DECISION MAKING. What is it? How does it happen?

DECISION MAKING  What is it?  “.. a task where  a person must select one choice from a number of choices  there is some amount of information avai...
DECISION MAKING  What is it?  “.. a task where  a person must select one choice from a number of choices  there is some amount of information available with respect to the choices  the time frame is relatively long (longer than a second), and  the choice is associated with uncertainty …” (from Wickens et al, pg. 157)

 How does it happen?  classical vs naturalistic  analytical vs intuitive

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Jack is a 55-year old married man with four children. He is generally conservative, careful, and ambitious. He shows no interest in political and social issues and spends most of his free time on his many hobbies which include home carpentry, sailing, and mathematical puzzles. Please rank order the following statements by their probability, with 1 being the most probable and 4 being the least probable. ___ Jack is a lawyer ___ Jack is an engineer ___ Another of Jack’s hobbies is playing jazz ___ Jack is a reporter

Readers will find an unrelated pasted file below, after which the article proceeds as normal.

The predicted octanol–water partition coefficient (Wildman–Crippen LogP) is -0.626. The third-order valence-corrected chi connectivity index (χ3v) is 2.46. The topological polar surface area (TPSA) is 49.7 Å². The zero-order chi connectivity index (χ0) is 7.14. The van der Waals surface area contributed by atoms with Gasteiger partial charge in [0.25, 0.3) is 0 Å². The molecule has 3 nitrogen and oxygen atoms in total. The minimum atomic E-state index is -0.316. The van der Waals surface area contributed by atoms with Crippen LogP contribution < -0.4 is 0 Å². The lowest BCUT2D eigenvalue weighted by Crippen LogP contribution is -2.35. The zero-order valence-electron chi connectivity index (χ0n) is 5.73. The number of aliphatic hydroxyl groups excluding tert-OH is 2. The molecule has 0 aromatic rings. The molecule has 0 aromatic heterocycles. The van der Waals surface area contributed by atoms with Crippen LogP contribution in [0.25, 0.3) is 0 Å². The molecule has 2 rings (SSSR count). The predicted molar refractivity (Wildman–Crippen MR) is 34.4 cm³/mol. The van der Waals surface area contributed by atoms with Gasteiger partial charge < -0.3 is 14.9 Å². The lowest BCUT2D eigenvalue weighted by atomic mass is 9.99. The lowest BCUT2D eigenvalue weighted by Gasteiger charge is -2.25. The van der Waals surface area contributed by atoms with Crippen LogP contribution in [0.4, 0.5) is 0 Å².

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The mean IQ of the population of eighth graders in a city is known to be 100. You have selected a random sample of 50 children for a study of educational achievements. The first child tested has an IQ of 150. What do you expect the mean IQ to be for the whole sample?

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Mr. Crane and Mr. Tees were scheduled to leave the airport on different flights at the same time. They traveled from town in the same limousine, were caught in a traffic jam, and arrived at the airport 30 minutes after the scheduled departure of their flights. Mr. Crane is told that his flight left on time. Mr. Tees is told that his flight was delayed and just left 5 minutes ago. Who is more upset?